Since many of us will be acting as the parent and teacher, we need to consider how we talk about the Coronavirus with our children. During such extraordinary times, where we become anxious, so do our children. Children have great imaginations, which can be powerful influences on their moods and behaviours, so how might the current Coronavirus isolation be affecting them? You know your children better than anyone so you may see changes in their mood or behaviour during this time. Some of this may well be that they are simply growing up, but it may also be due to the change in their lives and the lives of others around them. 

So how do you talk to your children about Coronavirus?

  • Ask them about the Coronavirus and what they have heard people talk about. This gets the discussion started and is appropriate for most age groups.
  • Focus your conversations on what they are worried about.
  • Be age-appropriate in your explanations and with older children or teenagers you can explore this together using social media to bust any myths and find reliable facts.
  • Reassure and talk about misunderstandings your children may have about the virus.
  • Talk to your older children about your concerns, remember to consider their age and how appropriate this is.  It can be quite powerful to have a parent discuss their concerns but show how they are coping with this.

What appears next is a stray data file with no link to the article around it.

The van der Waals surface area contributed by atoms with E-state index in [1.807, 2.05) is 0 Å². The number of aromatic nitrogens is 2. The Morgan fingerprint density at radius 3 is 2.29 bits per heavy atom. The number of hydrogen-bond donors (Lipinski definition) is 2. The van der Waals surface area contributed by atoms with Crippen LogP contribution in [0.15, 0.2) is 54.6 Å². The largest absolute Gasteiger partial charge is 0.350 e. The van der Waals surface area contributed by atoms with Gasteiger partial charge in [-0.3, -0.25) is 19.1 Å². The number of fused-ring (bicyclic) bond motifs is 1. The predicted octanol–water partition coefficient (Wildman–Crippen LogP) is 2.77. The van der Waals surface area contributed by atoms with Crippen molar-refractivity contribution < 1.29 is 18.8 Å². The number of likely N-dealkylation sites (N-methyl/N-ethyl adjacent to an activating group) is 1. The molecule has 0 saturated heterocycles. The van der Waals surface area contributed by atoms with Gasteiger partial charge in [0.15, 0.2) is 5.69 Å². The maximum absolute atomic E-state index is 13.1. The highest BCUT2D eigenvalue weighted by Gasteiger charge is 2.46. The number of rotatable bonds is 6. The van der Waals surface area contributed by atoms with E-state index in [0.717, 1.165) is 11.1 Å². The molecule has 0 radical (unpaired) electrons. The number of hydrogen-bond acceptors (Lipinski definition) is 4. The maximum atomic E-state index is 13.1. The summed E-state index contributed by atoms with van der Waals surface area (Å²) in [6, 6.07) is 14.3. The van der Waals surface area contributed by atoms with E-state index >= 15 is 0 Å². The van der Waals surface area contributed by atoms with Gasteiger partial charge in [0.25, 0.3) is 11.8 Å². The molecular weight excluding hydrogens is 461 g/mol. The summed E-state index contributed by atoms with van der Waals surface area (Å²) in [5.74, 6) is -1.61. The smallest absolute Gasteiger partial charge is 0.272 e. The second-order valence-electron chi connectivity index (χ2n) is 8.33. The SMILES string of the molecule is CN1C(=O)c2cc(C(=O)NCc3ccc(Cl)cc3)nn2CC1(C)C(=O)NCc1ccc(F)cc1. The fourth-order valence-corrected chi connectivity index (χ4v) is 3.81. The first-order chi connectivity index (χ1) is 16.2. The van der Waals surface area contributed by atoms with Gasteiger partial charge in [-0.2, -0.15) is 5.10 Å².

• If they see you being anxious they will also become anxious so consider how you might as a family practice some anxiety management techniques, you can use anything from colouring or drawing pictures to yoga stretches and baking.
  • Get your children to create a sign for the NHS workers (or any other professional) they want to say something to.

This will highlight positive actions we can take to support each other, and it works well as a distraction. You don’t have to be an artist as you can download templates if you want to.

Teenagers are easier to talk to about the Coronavirus, but it is still important to check with them the information that they know. What are they seeing on social media? How do they feel about it? Is their source reliable, and what do they understand from what they have been reading about? Can you combine this with some research on anatomy or biology or social studies?

Given that our teenage years can be rather volatile and emotional, it is important to check with our teenagers how they are feeling about the current situation. Take care of their internet use. This is an ideal opportunity for exploitation by others via internet chat rooms and being at home means that they can be more online than they would be at school.

Final thoughts

It is normal to be stressed out about Coronavirus and worried about what is happening with the number of people being affected and dying. Most of us are feeling overwhelmed by the current situation so you are not alone. Use distraction where you can, but it is okay to not cope at times. Keep talking to each other about how you are feeling, this helps more than you think it will. If you need it, there are online chat rooms for people who have anxiety that you can use.